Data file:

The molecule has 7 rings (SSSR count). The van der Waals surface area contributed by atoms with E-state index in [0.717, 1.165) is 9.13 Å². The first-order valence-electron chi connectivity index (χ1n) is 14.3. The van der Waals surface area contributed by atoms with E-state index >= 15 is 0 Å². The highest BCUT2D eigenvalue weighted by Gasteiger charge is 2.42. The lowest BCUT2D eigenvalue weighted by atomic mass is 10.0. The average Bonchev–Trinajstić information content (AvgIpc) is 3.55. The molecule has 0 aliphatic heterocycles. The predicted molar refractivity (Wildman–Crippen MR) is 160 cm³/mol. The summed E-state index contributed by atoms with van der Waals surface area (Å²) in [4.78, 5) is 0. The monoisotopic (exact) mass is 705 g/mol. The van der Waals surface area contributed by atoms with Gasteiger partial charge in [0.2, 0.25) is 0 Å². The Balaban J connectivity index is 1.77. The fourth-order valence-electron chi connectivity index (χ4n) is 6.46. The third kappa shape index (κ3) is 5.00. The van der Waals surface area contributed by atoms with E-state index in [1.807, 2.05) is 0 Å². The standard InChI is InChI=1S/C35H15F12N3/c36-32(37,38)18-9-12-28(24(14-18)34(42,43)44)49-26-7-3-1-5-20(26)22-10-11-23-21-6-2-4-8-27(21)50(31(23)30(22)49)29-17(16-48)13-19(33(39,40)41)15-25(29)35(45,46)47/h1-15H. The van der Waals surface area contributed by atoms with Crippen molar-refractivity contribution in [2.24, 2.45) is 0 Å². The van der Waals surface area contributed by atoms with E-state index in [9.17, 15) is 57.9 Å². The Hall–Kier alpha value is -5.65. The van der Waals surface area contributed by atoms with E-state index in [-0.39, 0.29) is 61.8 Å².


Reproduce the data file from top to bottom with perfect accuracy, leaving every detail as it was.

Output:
The molecule has 7 rings (SSSR count). The van der Waals surface area contributed by atoms with E-state index in [0.717, 1.165) is 9.13 Å². The first-order valence-electron chi connectivity index (χ1n) is 14.3. The van der Waals surface area contributed by atoms with E-state index >= 15 is 0 Å². The highest BCUT2D eigenvalue weighted by Gasteiger charge is 2.42. The lowest BCUT2D eigenvalue weighted by atomic mass is 10.0. The average Bonchev–Trinajstić information content (AvgIpc) is 3.55. The molecule has 0 aliphatic heterocycles. The predicted molar refractivity (Wildman–Crippen MR) is 160 cm³/mol. The summed E-state index contributed by atoms with van der Waals surface area (Å²) in [4.78, 5) is 0. The monoisotopic (exact) mass is 705 g/mol. The van der Waals surface area contributed by atoms with Gasteiger partial charge in [0.2, 0.25) is 0 Å². The Balaban J connectivity index is 1.77. The fourth-order valence-electron chi connectivity index (χ4n) is 6.46. The third kappa shape index (κ3) is 5.00. The van der Waals surface area contributed by atoms with E-state index in [1.807, 2.05) is 0 Å². The standard InChI is InChI=1S/C35H15F12N3/c36-32(37,38)18-9-12-28(24(14-18)34(42,43)44)49-26-7-3-1-5-20(26)22-10-11-23-21-6-2-4-8-27(21)50(31(23)30(22)49)29-17(16-48)13-19(33(39,40)41)15-25(29)35(45,46)47/h1-15H. The van der Waals surface area contributed by atoms with Crippen molar-refractivity contribution in [2.24, 2.45) is 0 Å². The van der Waals surface area contributed by atoms with E-state index in [9.17, 15) is 57.9 Å². The Hall–Kier alpha value is -5.65. The van der Waals surface area contributed by atoms with E-state index in [-0.39, 0.29) is 61.8 Å².